Suddenly his stomach pain came stabbing back. He dropped the tissue on the counter and lifted the lid of the toilet, pulling down his underpants with his free hand. He felt a quick release followed by the sound of several small splashes. Peeking between his legs, Ben saw a cluster of spiders floating around a giant webbed cocoon.


Copyright © 2011 Peter O'Brien

(Previously Unpublished)



Sunday, February 20, 2011 - 4:30PM

Blanket of Innocence 
By Peter O'Brien 

At first glance there appears to be nothing out there. Just a white blanket lying across the landscape, stretching out as far as the eye can see. In the distance natural boundaries create a boarder on the edge of humanity. A ring of trees circles the area like a stockade fence as mountains loom over the top of them like a waves about to break. Anyone would have to come at least this far to even have a clue.

In the sky darkening clouds begin to billow. Suddenly thousands of cotton balls are gravitating towards the earth, adding another layer to the great white blanket. The blowing wind fills in all the tracks, erasing any trace of disturbance. The field looks like a smooth sheet covering some fantastic surprise. Nature has provided one of the largest canvases for the imagination to fill. Inspiration would fill anyone who passes it. Yet nothing could be as vivid as the truth lying beneath it.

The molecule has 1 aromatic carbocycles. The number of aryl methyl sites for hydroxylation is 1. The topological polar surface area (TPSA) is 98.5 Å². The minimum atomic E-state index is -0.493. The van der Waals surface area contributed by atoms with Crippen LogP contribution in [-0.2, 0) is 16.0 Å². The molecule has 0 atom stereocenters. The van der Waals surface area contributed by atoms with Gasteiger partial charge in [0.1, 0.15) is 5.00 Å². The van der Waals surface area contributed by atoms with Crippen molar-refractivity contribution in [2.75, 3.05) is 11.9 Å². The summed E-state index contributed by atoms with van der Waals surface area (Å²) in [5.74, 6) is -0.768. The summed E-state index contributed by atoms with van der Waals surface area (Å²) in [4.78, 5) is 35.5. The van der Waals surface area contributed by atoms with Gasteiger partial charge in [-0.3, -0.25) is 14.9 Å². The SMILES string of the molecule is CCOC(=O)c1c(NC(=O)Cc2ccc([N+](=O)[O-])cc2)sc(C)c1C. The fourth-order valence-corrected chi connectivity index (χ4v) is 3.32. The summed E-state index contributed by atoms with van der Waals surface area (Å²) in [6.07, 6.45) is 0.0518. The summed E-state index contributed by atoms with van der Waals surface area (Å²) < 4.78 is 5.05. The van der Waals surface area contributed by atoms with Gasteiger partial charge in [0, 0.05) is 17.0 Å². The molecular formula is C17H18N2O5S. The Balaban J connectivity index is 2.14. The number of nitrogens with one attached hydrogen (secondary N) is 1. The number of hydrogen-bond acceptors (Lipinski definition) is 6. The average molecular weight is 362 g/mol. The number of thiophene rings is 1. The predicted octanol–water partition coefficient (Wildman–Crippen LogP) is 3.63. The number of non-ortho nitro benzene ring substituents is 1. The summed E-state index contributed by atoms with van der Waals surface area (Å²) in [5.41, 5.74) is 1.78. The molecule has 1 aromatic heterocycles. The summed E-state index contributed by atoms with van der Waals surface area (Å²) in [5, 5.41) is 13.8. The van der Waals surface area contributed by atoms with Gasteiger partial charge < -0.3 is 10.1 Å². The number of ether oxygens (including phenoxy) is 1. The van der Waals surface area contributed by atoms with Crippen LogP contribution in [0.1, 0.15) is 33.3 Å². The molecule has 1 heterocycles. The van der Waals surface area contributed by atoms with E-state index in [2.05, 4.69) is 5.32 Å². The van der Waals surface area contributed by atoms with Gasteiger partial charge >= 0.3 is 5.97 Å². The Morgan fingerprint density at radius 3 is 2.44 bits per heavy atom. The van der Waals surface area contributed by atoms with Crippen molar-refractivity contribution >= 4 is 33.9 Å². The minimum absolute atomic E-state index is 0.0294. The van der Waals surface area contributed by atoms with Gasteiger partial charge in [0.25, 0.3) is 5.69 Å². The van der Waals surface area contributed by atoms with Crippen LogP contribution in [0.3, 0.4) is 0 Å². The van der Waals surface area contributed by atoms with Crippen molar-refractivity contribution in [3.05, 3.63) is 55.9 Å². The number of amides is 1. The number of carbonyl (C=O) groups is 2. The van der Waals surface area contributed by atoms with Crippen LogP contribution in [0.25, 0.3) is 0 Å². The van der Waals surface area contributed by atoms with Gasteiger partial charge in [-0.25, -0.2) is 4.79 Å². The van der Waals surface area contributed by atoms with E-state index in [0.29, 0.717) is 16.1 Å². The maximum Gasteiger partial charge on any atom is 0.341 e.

When winter warms to spring the thaw will wash away any remaining evidence into the softening soil. Before long the critters, hungry from hibernation, will come to feed. The returning growth of the field will wind through the rest, pulling the remains deeper into the earth. In the end they will lay in a mattress of dead grass waiting for another blanket of snow to cover them up. What can’t be seen can’t be told, and what can’t be told can’t be believed, so I believe I am innocent.


Copyright © 2011 Peter O'Brien

(Previously Unpublished)



Sunday, February 13, 2011 - 12:30PM











Goodnight Kiss 
By Peter O’Brien


She had the most beautiful smile I had ever seen. Her lips were so full and inviting, as though they could speak without moving. I would often imagine what it would feel like to press against them, warm, moist, soft. Everyday I would watch her: talking, laughing, smiling; and every night I would dream about her: kissing, licking, and nibbling her lips. They were calling to me, whether she knew it or not.